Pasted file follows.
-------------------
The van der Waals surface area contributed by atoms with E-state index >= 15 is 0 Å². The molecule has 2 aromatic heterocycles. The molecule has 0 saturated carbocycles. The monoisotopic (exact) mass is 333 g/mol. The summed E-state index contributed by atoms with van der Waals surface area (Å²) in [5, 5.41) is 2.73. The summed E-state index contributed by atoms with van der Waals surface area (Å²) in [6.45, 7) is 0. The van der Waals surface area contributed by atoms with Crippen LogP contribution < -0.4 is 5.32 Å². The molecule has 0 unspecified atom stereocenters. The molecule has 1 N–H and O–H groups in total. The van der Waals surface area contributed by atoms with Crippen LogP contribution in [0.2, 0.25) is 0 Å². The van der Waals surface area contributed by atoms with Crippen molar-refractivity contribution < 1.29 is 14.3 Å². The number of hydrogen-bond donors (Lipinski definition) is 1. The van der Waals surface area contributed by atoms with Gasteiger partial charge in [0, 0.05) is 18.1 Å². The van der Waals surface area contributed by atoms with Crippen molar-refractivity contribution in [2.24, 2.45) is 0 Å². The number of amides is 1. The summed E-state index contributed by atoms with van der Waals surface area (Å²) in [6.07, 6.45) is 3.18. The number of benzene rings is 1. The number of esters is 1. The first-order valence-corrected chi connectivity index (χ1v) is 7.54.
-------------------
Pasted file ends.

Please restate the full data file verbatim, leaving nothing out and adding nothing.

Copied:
The van der Waals surface area contributed by atoms with E-state index >= 15 is 0 Å². The molecule has 2 aromatic heterocycles. The molecule has 0 saturated carbocycles. The monoisotopic (exact) mass is 333 g/mol. The summed E-state index contributed by atoms with van der Waals surface area (Å²) in [5, 5.41) is 2.73. The summed E-state index contributed by atoms with van der Waals surface area (Å²) in [6.45, 7) is 0. The van der Waals surface area contributed by atoms with Crippen LogP contribution < -0.4 is 5.32 Å². The molecule has 0 unspecified atom stereocenters. The molecule has 1 N–H and O–H groups in total. The van der Waals surface area contributed by atoms with Crippen LogP contribution in [0.2, 0.25) is 0 Å². The van der Waals surface area contributed by atoms with Crippen molar-refractivity contribution < 1.29 is 14.3 Å². The number of hydrogen-bond donors (Lipinski definition) is 1. The van der Waals surface area contributed by atoms with Gasteiger partial charge in [0, 0.05) is 18.1 Å². The van der Waals surface area contributed by atoms with Crippen molar-refractivity contribution in [2.24, 2.45) is 0 Å². The number of amides is 1. The summed E-state index contributed by atoms with van der Waals surface area (Å²) in [6.07, 6.45) is 3.18. The number of benzene rings is 1. The number of esters is 1. The first-order valence-corrected chi connectivity index (χ1v) is 7.54.